The fourth mental state is Nidra. Everyone is familiar with this. Perhaps, one of the most loved and sought mental states is deep sleep. When Tamo guna or mode of ignorance fully overwhelms the intelligence or buddhi, then we dive into a deep sleep. When rajo guna or mode of passion mixes with this mode of ignorance, then we attain the dreaming state. However, dreaming doesn’t come under vritti or mental state. When there is a touch of sattva guna or mode of goodness, we wake up refreshed. However, when the rajo guna or mode of passion dominates the mode of ignorance in sleep, we wake up restless. If there was only tamo gun in sleep, we wake up sluggish and feel all the more sleepy and lazy. We experience combinations of these every time we drift off to sleep.
5) Smriti – Memory
The fifth and most important mental state of all is memory or remembrance. Sage Patanjali beautifully defines smriti as anubhuta visayam asmaparosa smriti. ‘A sensory experience that doesn’t slip away is called memory.’ This smriti ultimately triggers the raga or attachment (first mental state mentioned above) and then the cycle continues. Memories are a reactivation of imprints of the sense objects one has experienced and recognised in the past. If chitta is like a lake, then memories are like pebbles. To the extent the lake is clear, you can see the pebbles. Retrievabke thoughts come under memory and those which cannot be retrieved fall under the subconscious mind.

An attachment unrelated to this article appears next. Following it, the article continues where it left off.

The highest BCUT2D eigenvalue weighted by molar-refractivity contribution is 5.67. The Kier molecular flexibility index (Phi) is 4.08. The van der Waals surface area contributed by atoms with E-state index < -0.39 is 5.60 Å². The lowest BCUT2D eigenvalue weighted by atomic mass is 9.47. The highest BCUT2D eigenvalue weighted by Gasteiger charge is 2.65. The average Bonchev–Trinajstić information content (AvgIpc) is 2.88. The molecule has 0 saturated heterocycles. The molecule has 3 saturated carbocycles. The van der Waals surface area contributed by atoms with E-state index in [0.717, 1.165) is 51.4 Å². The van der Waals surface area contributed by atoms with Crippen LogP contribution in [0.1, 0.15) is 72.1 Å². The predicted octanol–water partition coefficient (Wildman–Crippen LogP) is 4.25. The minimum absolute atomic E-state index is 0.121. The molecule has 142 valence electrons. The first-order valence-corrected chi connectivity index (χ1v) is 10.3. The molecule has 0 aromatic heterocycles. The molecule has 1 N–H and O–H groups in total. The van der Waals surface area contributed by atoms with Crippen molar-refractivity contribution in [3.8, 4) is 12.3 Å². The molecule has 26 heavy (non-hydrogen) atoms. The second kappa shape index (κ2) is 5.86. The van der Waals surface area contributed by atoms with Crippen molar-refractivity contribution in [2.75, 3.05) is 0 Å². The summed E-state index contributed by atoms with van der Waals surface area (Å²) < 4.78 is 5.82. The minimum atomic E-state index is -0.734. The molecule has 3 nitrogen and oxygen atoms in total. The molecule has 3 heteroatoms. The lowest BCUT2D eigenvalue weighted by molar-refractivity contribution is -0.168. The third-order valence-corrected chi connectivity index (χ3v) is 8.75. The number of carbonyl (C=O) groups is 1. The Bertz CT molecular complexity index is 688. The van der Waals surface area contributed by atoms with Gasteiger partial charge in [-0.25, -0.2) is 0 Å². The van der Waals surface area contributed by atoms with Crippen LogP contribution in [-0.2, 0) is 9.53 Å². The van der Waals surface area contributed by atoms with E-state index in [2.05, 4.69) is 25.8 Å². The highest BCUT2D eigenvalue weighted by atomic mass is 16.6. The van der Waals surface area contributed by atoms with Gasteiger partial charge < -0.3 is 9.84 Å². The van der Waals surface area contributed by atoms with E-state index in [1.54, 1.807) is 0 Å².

Result of 5 mental states: SANSKAR – Imprints
The experiences we go through that we allow to settle in our memory becomes a part of vritti or mental state. There are 5 kleshas or disturbances, that result in 5kinds of vrittis or mental states. These 5 kinds of vrittis influence our consciousness and create imprints which are called sanskar. Sanskar is nothing but imprints which are like personality traits, habits and compulsive behaviour a.k.a addictions. However, these imprints are not easily created. There is a huge scientific functionality of the five disturbances and the five mental states that intricately weaves our sanskar.